Thursday, July 31, 2008

Loose ends..

I'm tired of painting little objects. But I'm not inspired to paint anything else, either. So I spent the last week making color charts and just fooling around. But I don't have much to show for it...

Maybe I need some new paint.

Saturday, July 26, 2008

At the Butterfly Pavilion

Notice the bee to the right of the butterfly in the photo? A second after I snapped this, the butterfly bolted after being buzzed.

We took an excursion to the small town of Elkton, Oregon yesterday to visit some wineries and see the Butterfly Pavilion. The flower gardens at the Pavilion were spectacular. It's impossible to beat Mother Nature's palette!

Wednesday, July 23, 2008

Virtual Sketch Date

I first learned about the Virtual Sketch Date blog at Laura's blog and decided to participate this month. A photo is posted on the Virtual Sketch Date blog every month and people can sign up to post their artistic interpretation of the photo, using whatever medium they want. I've attempted to paint the photograph several times this week, simplifying it more and more as the week progressed. These turned out the best, although they have problems. The top is watercolor; the bottom image was done using a Pigma Micron pen with Tombow watercolor markers. The leaf shadows were much easier to do with the watercolor markers than with a paintbrush. I need to practice painting leaves, too. Also, the photo was somewhat ambiguous. I think those were oranges, and not large lemons, in the photo!

Tuesday, July 22, 2008

I do it for art...

If someone would buy me a selection of those cute little fake plastic pastries from Japan, I wouldn't have to bake real pastries for use in my paintings. Notice how there is only one Mexican chocolate cookie on the plate? Perhaps I showed restraint, or perhaps that is all that was left from the batch I baked yesterday.

Spicy and fragrant...

I'm not a huge fan of petunias but the deep purple colored ones go into my garden every year. I love their spicy, rich fragrance.

WC on Fabriano Artistico CP

A morning visitor

I was having my morning coffee when this little guy ambled across the deck to check out what was for breakfast.

Sunday, July 20, 2008


This pitcher, an E-Bay find for $1.99, has a certain cartoonish perkiness about it that I like.

Wednesday, July 16, 2008

Thanks, Clare!

This award was sent to me by Clare at Mummushka's Sketch Journal. If you haven't visited Clare's blog, stop by. She does lovely and interesting journal spreads. Thanks so much for thinking of me, Clare!

The rules of accepting the award are as follows:
Put the logo on your blog.
Add a link to the person who awarded you.
Nominate at least 7 other blogs.
Add links to those blogs on yours.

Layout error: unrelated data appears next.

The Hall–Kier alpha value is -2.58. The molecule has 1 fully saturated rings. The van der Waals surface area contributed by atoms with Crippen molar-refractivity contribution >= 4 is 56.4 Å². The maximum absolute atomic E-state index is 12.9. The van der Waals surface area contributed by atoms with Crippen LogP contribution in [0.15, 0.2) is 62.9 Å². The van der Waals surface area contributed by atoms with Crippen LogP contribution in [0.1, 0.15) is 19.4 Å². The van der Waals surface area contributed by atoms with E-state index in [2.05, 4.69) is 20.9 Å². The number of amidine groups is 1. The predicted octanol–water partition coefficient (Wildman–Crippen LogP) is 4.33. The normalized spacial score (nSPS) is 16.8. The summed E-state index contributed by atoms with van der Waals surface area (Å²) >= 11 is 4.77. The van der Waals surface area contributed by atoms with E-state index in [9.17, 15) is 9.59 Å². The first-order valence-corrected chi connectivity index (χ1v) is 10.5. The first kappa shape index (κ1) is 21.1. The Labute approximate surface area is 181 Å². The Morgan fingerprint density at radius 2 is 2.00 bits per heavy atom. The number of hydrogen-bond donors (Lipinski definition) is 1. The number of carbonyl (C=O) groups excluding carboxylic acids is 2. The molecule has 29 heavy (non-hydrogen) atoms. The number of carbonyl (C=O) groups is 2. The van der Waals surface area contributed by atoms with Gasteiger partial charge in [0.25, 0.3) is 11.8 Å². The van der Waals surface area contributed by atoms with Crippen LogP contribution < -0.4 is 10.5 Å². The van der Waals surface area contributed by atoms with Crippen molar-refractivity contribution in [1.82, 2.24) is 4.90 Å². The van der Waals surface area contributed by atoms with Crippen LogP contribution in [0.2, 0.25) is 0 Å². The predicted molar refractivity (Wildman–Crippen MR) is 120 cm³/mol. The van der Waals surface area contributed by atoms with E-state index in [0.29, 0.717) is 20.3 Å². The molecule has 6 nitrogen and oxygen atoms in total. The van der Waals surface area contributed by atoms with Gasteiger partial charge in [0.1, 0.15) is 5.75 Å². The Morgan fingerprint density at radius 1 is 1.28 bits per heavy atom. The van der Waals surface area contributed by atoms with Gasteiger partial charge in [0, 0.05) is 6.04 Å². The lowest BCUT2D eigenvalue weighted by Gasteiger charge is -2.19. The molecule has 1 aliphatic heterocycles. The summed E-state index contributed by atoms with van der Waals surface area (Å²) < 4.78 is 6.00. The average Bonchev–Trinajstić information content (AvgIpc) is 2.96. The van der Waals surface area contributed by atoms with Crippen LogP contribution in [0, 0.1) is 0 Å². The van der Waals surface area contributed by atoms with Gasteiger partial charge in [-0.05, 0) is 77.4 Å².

Leave a message for your nominees on their blogs.

I'm going to ignore the award rules for now (rules, as we all know, are meant to be broken) and send this on to just two other bloggers, Laura at Laura's Watercolors and Rock at Rock Kyndl-Creative Pursuits. Laura's watercolor paintings are beautiful, with lovely transparent colors, and she's a friendly and interesting person to chat with. Rock does meticulous artwork, but his fans have to wait a long time between posts. So stop by his blog and remind him that we're waiting and want more.

That's it for now.

I would prefer not to...

A postcard I received today from the trainer at the gym I belong to, reminding me I've fallen off the exercise bandwagon.


Tuesday, July 15, 2008

Pathogens and Bonuses

I’m preparing enchiladas verde today and this poblano chile is going into the sauce, although I’m feeling a little bit apprehensive about cooking it. When I went to the grocery store yesterday there was a large sign in the chile section of the produce department warning consumers that eating chiles might result in a hospital visit. Chiles, along with tomatoes and cilantro, have been added to the Food and Drug Administration’s list of suspected sources of the salmonella outbreak, which has sickened more than 1,000 people across the U.S.

I checked the chiles carefully for breaks in the skin and washed them in hot soapy water. They will be charred under the broiler for a few minutes and also baked in the oven. I think that will take care of any pathogens. (But maybe I’ll double-check that on the internet.) It’s so creepy having to worry about the safety of our food.

It’s been a difficult year for the FDA – tainted pharmaceuticals, e.coli outbreaks, and now salmonella. Despite this, I heard on the news a few days ago that FDA managers are receiving bonuses this year, ranging from $20,000 to $50,000! Oh, shrug. After 8 years of Bush, I suffer from outrage fatigue.

President Bush may be the least respected and most disliked American president ever, but there is one area where this administration shines. Rewarding incompetency.

(Gotta say, that shadow color just does not work. Maybe I'll re-do it...)

RECIPE ALERT: I just experienced the best chile verde enchiladas I have ever eaten, wonderfully fresh and piquant. If you like Mexican food, I encourage you to pick up a copy of the August 2008 Cook's Illustrated magazine and give the recipe a try.

Monday, July 14, 2008

Shiitake Mushrooms, Pinot Noir, Polenta...

I'm trying a new recipe tonight for dinner - polenta with a Pinot Noir sauce composed of shallots and shiitake mushrooms, served with roasted asparagus. Check back tomorrow, if it's tasty I'll post it at my food blog, Kitchen Canvas.

I LOVE using the hot press Fabriano Artistico paper. Although most of what I paint looks like crap on it, it forces me to work quickly, which result in a looser watercolor, always my goal. (Although I seldom achieve it.)

Update: It was delicious and I've posted the recipe at kitchen Canvas.

Saturday, July 12, 2008

Onion with shallots

It's been a while since I painted one of the EDM challenges. Here's #179: Draw an onion.

Wednesday, July 9, 2008

Arte de Pico

Willow, blogger extraordinaire at Willow Manor has sent this award my way. If you haven’t visited Willow’s website, do so now. It’s an eclectic delight – recipes, poetry, art, music, movies, ghosts, antiques and much more.Thank you Willow.

And now I’m passing the award on to some of my favorite blogs: